Many of the powerups are hardly useful. Darkwing can collect canisters of gas, each with their own abilities. Some produce arrows that can be used as makeshift platforms, while others create bullets that travel along the ground. While the arrow would normally be useful, it eats up a lot of ammo. Many areas that require use of the arrow allow for very little error, so if you screw up the placement once or twice you’re out of luck. The ground gas is of very limited use, as it’s often easier to just crouch down and shoot enemies that require it.

The graphics are passable. The enemies are fairly detailed and the backgrounds look nice, but considering this is a late generation NES title, they’re nothing to write home about. The sound effects, on the other hand, are terrible. Dialogue creates awful screeching beeps-the kind often found in low-budget unlicensed games. All the other sound effects, from shooting, getting hit, grappling, and dying, are quite dull. At least the music is quality Capcom. The music was composed by Yasuaki “Bun Bun” Fujita, also the primary composer of Mega Man 3.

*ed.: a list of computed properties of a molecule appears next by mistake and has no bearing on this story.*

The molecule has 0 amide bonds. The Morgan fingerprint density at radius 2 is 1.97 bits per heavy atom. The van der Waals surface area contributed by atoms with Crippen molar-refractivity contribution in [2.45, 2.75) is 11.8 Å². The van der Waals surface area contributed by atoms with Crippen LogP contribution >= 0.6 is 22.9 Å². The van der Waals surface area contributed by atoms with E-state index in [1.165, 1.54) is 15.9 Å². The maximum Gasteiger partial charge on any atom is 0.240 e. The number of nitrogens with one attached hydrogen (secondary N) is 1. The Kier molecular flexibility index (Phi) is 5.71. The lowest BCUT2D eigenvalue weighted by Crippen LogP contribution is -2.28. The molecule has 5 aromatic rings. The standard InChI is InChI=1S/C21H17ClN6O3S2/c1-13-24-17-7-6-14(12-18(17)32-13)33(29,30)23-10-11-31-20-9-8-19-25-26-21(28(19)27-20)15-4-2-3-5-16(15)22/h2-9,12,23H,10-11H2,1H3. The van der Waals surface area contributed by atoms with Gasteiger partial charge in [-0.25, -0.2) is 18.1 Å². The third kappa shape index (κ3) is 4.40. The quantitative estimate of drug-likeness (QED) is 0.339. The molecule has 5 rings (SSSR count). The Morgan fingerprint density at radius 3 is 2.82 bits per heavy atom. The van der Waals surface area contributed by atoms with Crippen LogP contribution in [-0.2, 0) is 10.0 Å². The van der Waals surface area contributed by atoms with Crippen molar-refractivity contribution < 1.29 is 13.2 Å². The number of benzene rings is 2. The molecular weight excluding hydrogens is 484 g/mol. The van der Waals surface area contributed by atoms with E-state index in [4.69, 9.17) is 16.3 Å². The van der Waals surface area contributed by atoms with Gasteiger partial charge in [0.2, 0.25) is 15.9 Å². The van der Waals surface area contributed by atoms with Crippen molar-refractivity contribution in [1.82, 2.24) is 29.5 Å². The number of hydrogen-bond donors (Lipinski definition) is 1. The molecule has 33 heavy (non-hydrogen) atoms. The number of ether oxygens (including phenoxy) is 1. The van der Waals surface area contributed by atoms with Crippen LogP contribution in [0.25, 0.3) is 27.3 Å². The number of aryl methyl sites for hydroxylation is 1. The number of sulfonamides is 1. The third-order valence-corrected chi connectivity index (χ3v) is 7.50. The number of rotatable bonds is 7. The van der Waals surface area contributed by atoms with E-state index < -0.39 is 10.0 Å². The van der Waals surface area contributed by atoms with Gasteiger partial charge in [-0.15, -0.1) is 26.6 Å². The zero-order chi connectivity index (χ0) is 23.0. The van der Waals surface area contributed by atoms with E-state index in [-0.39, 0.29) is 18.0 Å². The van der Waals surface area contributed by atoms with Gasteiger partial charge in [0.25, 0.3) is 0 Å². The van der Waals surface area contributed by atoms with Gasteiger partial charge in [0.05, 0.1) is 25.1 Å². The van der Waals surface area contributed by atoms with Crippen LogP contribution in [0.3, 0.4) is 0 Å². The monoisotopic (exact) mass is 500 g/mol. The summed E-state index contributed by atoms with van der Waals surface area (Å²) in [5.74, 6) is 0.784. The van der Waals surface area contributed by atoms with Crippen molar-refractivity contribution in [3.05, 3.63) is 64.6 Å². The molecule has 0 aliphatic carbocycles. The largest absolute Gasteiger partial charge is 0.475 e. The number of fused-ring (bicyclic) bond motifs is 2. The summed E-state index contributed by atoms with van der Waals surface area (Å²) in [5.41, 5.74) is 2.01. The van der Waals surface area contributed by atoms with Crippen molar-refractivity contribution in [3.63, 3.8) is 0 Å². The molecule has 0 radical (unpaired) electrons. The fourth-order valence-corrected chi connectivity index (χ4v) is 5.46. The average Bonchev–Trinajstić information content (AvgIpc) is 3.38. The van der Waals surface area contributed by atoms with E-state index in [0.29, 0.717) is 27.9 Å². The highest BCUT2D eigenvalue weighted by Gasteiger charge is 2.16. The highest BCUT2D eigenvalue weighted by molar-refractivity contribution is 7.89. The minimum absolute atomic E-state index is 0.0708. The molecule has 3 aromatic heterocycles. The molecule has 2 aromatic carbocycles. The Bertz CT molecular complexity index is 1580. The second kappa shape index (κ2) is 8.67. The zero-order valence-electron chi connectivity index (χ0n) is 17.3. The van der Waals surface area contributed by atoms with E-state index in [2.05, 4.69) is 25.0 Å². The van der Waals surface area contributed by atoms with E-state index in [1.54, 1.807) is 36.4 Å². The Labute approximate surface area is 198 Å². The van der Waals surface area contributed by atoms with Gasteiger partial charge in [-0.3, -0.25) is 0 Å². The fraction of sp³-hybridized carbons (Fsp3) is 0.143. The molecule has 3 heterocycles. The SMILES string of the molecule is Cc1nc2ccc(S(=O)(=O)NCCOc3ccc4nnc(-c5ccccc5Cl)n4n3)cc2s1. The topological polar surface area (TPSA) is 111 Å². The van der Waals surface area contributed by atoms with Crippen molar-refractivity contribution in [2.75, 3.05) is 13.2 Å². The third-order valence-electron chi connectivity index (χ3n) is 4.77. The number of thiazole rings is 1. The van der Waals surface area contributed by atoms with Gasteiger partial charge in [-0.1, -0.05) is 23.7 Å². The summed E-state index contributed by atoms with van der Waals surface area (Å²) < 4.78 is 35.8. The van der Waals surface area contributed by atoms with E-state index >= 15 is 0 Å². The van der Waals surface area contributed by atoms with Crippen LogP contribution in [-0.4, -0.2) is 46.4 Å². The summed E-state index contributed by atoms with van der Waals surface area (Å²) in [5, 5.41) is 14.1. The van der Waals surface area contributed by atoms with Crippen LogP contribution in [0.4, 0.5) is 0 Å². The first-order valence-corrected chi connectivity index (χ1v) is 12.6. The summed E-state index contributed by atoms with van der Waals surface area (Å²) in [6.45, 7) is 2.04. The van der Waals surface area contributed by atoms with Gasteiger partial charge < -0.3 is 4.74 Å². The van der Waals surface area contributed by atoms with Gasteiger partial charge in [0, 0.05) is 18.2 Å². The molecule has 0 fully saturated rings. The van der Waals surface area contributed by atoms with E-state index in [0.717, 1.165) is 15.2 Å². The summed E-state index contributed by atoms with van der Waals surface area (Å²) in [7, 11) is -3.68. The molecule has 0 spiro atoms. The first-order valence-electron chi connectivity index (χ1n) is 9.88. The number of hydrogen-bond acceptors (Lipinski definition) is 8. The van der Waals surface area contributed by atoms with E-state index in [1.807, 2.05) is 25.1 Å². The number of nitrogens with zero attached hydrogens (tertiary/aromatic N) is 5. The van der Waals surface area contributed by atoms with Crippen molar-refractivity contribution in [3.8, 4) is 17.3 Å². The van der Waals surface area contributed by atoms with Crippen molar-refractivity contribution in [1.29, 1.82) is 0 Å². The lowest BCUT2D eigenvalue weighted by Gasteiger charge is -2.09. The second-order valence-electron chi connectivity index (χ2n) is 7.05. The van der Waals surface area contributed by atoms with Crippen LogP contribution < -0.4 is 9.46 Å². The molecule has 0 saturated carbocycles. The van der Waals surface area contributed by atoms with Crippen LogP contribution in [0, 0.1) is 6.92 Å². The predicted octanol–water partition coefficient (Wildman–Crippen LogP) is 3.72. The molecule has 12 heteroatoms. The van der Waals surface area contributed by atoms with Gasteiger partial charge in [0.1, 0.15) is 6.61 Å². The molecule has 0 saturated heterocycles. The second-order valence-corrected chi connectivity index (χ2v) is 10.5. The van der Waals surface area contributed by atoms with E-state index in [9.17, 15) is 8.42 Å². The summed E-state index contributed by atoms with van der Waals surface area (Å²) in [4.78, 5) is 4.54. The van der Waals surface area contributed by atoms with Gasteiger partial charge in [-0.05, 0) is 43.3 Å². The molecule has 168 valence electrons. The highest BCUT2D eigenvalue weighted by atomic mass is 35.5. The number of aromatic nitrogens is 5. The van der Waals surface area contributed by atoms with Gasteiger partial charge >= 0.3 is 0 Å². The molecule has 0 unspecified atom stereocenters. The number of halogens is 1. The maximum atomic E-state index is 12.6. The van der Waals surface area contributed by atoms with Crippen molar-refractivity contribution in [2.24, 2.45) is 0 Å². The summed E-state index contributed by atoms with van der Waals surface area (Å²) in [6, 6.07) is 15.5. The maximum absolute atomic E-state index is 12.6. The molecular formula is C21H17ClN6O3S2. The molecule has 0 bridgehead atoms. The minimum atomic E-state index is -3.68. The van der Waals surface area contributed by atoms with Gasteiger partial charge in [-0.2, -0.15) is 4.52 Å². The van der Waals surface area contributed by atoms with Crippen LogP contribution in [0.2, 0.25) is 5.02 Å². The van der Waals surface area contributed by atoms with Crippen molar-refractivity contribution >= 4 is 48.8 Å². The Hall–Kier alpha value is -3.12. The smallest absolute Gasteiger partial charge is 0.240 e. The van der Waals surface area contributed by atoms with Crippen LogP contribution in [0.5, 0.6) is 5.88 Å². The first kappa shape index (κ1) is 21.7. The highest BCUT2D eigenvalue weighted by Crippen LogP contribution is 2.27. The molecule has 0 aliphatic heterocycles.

Darkwing Duck is technically a fairly solid game, and it’s still enjoyable, but one just can’t help but shake the feeling that you’re just playing Mega Man, except not quite as good. As far as clones go, at least it’s better than The Krion Conquest. This game was only released in North America and Europe.

Like DuckTales, a beta version of Darkwing Duck was released on the internet. Much of the game is the same, save for a few minor differences later on in the game. The Moliarity boss fight starts off with all three flamethrowers active, unlike the final where one is broken. Moliarty only hurls hammers while he’s fixing the flamethrowers in the beta, whereas he only chucks them when all the flamethrowers are active in the final. Megavolt, the boss of the wharf level, is twice as fast in the beta, and he also doesn’t fire a ball of lightning on the floor as he does in the final.